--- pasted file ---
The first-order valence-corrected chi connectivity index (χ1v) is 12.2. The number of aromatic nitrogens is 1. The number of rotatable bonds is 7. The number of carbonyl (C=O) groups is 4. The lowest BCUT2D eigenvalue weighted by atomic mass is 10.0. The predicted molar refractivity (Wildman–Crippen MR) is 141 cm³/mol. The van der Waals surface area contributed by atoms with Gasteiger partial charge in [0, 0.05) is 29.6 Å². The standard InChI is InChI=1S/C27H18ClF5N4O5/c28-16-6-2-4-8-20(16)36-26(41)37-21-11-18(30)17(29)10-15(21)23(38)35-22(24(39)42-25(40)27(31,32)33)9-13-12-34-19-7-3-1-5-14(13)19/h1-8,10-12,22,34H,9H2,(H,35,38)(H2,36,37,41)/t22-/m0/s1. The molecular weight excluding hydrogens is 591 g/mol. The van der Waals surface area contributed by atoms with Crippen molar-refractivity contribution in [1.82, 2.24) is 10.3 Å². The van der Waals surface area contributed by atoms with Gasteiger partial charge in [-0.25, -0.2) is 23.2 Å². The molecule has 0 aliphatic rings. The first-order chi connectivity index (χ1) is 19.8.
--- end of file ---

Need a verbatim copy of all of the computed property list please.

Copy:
The first-order valence-corrected chi connectivity index (χ1v) is 12.2. The number of aromatic nitrogens is 1. The number of rotatable bonds is 7. The number of carbonyl (C=O) groups is 4. The lowest BCUT2D eigenvalue weighted by atomic mass is 10.0. The predicted molar refractivity (Wildman–Crippen MR) is 141 cm³/mol. The van der Waals surface area contributed by atoms with Gasteiger partial charge in [0, 0.05) is 29.6 Å². The standard InChI is InChI=1S/C27H18ClF5N4O5/c28-16-6-2-4-8-20(16)36-26(41)37-21-11-18(30)17(29)10-15(21)23(38)35-22(24(39)42-25(40)27(31,32)33)9-13-12-34-19-7-3-1-5-14(13)19/h1-8,10-12,22,34H,9H2,(H,35,38)(H2,36,37,41)/t22-/m0/s1. The molecular weight excluding hydrogens is 591 g/mol. The van der Waals surface area contributed by atoms with Crippen molar-refractivity contribution in [1.82, 2.24) is 10.3 Å². The van der Waals surface area contributed by atoms with Gasteiger partial charge in [-0.25, -0.2) is 23.2 Å². The molecule has 0 aliphatic rings. The first-order chi connectivity index (χ1) is 19.8.